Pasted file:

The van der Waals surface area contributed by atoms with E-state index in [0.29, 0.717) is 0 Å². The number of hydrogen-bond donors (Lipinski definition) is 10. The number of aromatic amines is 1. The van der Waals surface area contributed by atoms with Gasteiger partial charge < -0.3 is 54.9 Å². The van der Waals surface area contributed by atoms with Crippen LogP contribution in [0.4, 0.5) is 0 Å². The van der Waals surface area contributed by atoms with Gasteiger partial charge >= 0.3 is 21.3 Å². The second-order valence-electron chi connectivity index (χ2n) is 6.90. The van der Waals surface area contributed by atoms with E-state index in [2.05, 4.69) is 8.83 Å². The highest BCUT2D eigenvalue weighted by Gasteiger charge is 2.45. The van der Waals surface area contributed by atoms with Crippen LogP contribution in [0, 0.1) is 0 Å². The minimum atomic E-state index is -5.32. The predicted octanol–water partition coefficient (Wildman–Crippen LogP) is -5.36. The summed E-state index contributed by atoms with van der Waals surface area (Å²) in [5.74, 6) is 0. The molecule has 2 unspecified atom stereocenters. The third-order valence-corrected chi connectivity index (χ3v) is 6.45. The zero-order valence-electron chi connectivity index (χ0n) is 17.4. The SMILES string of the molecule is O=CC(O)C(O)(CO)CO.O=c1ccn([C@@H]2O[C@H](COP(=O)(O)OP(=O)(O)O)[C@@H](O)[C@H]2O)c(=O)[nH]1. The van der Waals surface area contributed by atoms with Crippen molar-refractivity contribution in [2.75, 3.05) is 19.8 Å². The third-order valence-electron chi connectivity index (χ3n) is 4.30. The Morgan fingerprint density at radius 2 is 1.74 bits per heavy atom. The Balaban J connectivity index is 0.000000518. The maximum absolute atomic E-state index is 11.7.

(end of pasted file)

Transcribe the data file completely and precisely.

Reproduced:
The van der Waals surface area contributed by atoms with E-state index in [0.29, 0.717) is 0 Å². The number of hydrogen-bond donors (Lipinski definition) is 10. The number of aromatic amines is 1. The van der Waals surface area contributed by atoms with Gasteiger partial charge < -0.3 is 54.9 Å². The van der Waals surface area contributed by atoms with Crippen LogP contribution in [0.4, 0.5) is 0 Å². The van der Waals surface area contributed by atoms with Gasteiger partial charge >= 0.3 is 21.3 Å². The second-order valence-electron chi connectivity index (χ2n) is 6.90. The van der Waals surface area contributed by atoms with E-state index in [2.05, 4.69) is 8.83 Å². The highest BCUT2D eigenvalue weighted by Gasteiger charge is 2.45. The van der Waals surface area contributed by atoms with Crippen LogP contribution in [0, 0.1) is 0 Å². The minimum atomic E-state index is -5.32. The predicted octanol–water partition coefficient (Wildman–Crippen LogP) is -5.36. The summed E-state index contributed by atoms with van der Waals surface area (Å²) in [5.74, 6) is 0. The molecule has 2 unspecified atom stereocenters. The third-order valence-corrected chi connectivity index (χ3v) is 6.45. The zero-order valence-electron chi connectivity index (χ0n) is 17.4. The SMILES string of the molecule is O=CC(O)C(O)(CO)CO.O=c1ccn([C@@H]2O[C@H](COP(=O)(O)OP(=O)(O)O)[C@@H](O)[C@H]2O)c(=O)[nH]1. The van der Waals surface area contributed by atoms with Crippen molar-refractivity contribution in [2.75, 3.05) is 19.8 Å². The third-order valence-electron chi connectivity index (χ3n) is 4.30. The Morgan fingerprint density at radius 2 is 1.74 bits per heavy atom. The Balaban J connectivity index is 0.000000518. The maximum absolute atomic E-state index is 11.7.